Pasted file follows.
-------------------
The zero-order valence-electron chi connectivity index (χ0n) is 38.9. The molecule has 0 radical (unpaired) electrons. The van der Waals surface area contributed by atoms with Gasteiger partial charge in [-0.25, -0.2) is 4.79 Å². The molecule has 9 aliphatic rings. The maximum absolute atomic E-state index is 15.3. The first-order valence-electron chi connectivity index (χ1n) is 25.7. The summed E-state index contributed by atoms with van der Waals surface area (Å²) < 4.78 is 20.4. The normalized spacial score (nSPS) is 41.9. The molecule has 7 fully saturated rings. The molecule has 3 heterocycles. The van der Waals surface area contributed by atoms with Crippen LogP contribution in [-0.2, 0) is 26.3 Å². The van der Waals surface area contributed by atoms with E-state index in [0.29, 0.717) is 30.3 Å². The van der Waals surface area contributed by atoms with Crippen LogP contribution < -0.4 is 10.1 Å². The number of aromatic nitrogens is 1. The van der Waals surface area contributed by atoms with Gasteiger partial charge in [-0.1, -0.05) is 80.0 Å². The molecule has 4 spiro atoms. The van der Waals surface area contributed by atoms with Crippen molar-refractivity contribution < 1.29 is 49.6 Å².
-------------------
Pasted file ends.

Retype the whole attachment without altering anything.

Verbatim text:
The zero-order valence-electron chi connectivity index (χ0n) is 38.9. The molecule has 0 radical (unpaired) electrons. The van der Waals surface area contributed by atoms with Gasteiger partial charge in [-0.25, -0.2) is 4.79 Å². The molecule has 9 aliphatic rings. The maximum absolute atomic E-state index is 15.3. The first-order valence-electron chi connectivity index (χ1n) is 25.7. The summed E-state index contributed by atoms with van der Waals surface area (Å²) < 4.78 is 20.4. The normalized spacial score (nSPS) is 41.9. The molecule has 7 fully saturated rings. The molecule has 3 heterocycles. The van der Waals surface area contributed by atoms with Crippen LogP contribution in [-0.2, 0) is 26.3 Å². The van der Waals surface area contributed by atoms with E-state index in [0.29, 0.717) is 30.3 Å². The van der Waals surface area contributed by atoms with Crippen LogP contribution < -0.4 is 10.1 Å². The number of aromatic nitrogens is 1. The van der Waals surface area contributed by atoms with Gasteiger partial charge in [-0.1, -0.05) is 80.0 Å². The molecule has 4 spiro atoms. The van der Waals surface area contributed by atoms with Crippen molar-refractivity contribution < 1.29 is 49.6 Å².